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IRS TE/GE division’s FY 2019 program letter

IRS TE/GE division’s FY 2019 program letter

The IRS Tax Exempt and Government Entities (TE/GE) division on October 3, 2018, released a program letter—referred to as a work plan or priority letter, in prior fiscal years—for fiscal year (FY) 2019 on October 3, 2018.

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The program letter briefly describes FY 2018 activities and outlines projects and priorities for FY 2019 regarding exempt organizations, employee plans, Indian tribal governments, and tax-exempt bonds. The program letter also indicates that TE/GE will provide a full review of FY 2018 accomplishments during the first quarter of FY 2019, as it did last year. 

Read the FY 2019 TE/GE program letter [PDF 172 MB].

FY 2019 program letter

Highlights of the program letter include:

Compliance strategies: Exempt Organizations (EO) will prioritize examinations of the following:

  • Section 501(c)(7) social clubs – focus on investment income, non-member income, and Form 990-T noncompliance
  • Section 4947(a)(1) non-exempt charitable trusts – focus on organizations that under-report income or over-report charitable contributions
  • For-profit conversions to section 501(c)(3) – focus on organizations formerly operated as for-profit entities prior to their conversion to section 501(c)(3) organizations
  • Self-dealing by private foundations – focus on organizations with loans to disqualified persons
  • Early retirement incentive plans – determine whether federal, state, or local governmental entities that provide cash (and other) options to employees as an incentive for early retirement have applied proper tax treatment to these benefits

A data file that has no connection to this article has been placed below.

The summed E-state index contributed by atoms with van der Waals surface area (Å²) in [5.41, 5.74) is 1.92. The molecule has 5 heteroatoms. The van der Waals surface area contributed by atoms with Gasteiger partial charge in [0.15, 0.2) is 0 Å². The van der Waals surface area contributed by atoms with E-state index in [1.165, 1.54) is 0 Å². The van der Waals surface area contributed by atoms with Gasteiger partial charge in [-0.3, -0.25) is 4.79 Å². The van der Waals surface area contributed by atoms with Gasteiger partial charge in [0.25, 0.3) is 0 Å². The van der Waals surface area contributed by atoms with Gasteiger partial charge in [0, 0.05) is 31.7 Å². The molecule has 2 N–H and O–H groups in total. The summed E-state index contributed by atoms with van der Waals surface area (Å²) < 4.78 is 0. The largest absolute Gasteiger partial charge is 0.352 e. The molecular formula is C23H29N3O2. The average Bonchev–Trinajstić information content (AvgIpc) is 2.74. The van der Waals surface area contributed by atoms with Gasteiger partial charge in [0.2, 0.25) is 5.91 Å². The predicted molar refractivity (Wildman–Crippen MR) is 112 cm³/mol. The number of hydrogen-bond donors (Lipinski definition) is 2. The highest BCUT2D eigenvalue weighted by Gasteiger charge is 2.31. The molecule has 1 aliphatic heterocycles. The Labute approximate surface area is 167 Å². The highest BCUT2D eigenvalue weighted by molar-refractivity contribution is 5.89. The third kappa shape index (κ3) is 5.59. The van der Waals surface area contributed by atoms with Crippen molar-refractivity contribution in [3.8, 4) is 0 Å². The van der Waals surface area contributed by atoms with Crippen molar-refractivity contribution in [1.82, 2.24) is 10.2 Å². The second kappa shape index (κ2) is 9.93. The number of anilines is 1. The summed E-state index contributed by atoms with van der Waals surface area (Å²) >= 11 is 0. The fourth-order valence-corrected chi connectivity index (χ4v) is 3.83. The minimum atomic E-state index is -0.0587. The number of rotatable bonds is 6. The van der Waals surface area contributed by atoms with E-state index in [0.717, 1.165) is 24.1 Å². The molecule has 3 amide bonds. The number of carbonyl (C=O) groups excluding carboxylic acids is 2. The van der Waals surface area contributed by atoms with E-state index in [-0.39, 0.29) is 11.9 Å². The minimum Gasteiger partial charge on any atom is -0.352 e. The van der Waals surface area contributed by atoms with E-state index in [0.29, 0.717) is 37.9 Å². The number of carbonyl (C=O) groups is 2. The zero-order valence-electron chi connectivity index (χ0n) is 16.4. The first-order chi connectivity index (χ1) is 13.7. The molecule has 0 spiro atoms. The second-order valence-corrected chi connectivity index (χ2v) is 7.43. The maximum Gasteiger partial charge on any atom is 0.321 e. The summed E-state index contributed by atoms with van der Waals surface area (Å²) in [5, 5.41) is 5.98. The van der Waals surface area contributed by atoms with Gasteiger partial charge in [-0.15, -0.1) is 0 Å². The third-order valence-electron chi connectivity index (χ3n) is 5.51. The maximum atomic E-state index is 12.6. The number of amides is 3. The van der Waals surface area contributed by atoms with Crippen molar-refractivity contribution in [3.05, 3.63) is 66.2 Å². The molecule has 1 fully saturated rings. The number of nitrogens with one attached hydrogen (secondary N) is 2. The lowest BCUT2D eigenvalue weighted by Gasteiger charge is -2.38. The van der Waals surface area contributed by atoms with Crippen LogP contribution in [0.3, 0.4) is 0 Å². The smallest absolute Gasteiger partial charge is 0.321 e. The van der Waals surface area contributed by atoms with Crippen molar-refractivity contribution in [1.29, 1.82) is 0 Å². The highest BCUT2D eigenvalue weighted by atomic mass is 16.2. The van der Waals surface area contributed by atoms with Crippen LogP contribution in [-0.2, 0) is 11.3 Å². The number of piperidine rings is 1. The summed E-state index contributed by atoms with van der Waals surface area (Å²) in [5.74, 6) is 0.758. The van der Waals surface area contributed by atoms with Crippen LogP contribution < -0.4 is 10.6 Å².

• Forms W-2/1099 matches – compare payments reported on Form 1099-MISC with wages reported on Form W-2 (subject to FICA tax and income tax withholding)
  • Notice CP 2100 (backup withholding) – determine whether mismatched and/or missing taxpayer identification numbers on Forms 1099 indicate failure to comply with backup withholding requirements

Data-driven approaches: EO will continue to improve compliance models for Form 990, Form 990-EZ, Form 990-PF, and Form 5227. In addition, EO will use data-driven selection models to identify returns filed by exempt organizations and government entities with the highest risk of employment tax non-compliance (e.g., substantial credit balances with no returns or zero to minimal Medicare and/or Social Security wages paid compared to Form 1099 distributions). EO will also continue to collaborate with the Research, Applied Analytics, and Statistics division to review various items and activities, including private benefit, inurement, officer business partnerships, underreported credit card income, and related employees and for-profit partnerships.

Referrals, claims, and other casework: EO will continue to: (1) pursue referrals received from internal and external sources that allege noncompliance by exempt organizations and government entities; (2) address requests for refunds or credits of overpayments of amounts already assessed and paid; and (3) examine entities that filed and received exemption using Form 1023-EZ. The scope of these exams will include: (1) applicants who are ineligible to file Form 1023-EZ; (2) applicants who donate to (or pay expenses for) individuals; and (3) applicants operating bingo or other gaming activities. 

Compliance contacts: EO will continue to use compliance checks and “soft letters” to determine whether an entity is adhering to recordkeeping and information reporting requirements—e.g., tax-exempt employers with discrepancies between Form W-2 and Forms 941/944, failure to file Form 940, failure to file Form 990-T, tax-exempt hospital organizations that did not comply with section 501(r)’s financial assistance policy requirement, supporting organizations that filed Form 990-N.

Determinations: EO expects a continued increase in determination applications and will concentrate on identifying new strategies for reducing filing burden and case processing time. EO will also hire approximately 40 new revenue agents to process determination applications to help offset application increases and workforce attrition.

Other TE/GE groups

The FY 2019 program letter also includes objectives for other TE/GE groups, including employee plans and Indian tribal governments / tax-exempt bonds. 

 

For more information, contact a tax professional with KPMG’s Washington National Tax practice:

Preston Quesenberry | +1 202 533 3985 | pquesenberry@kpmg.com

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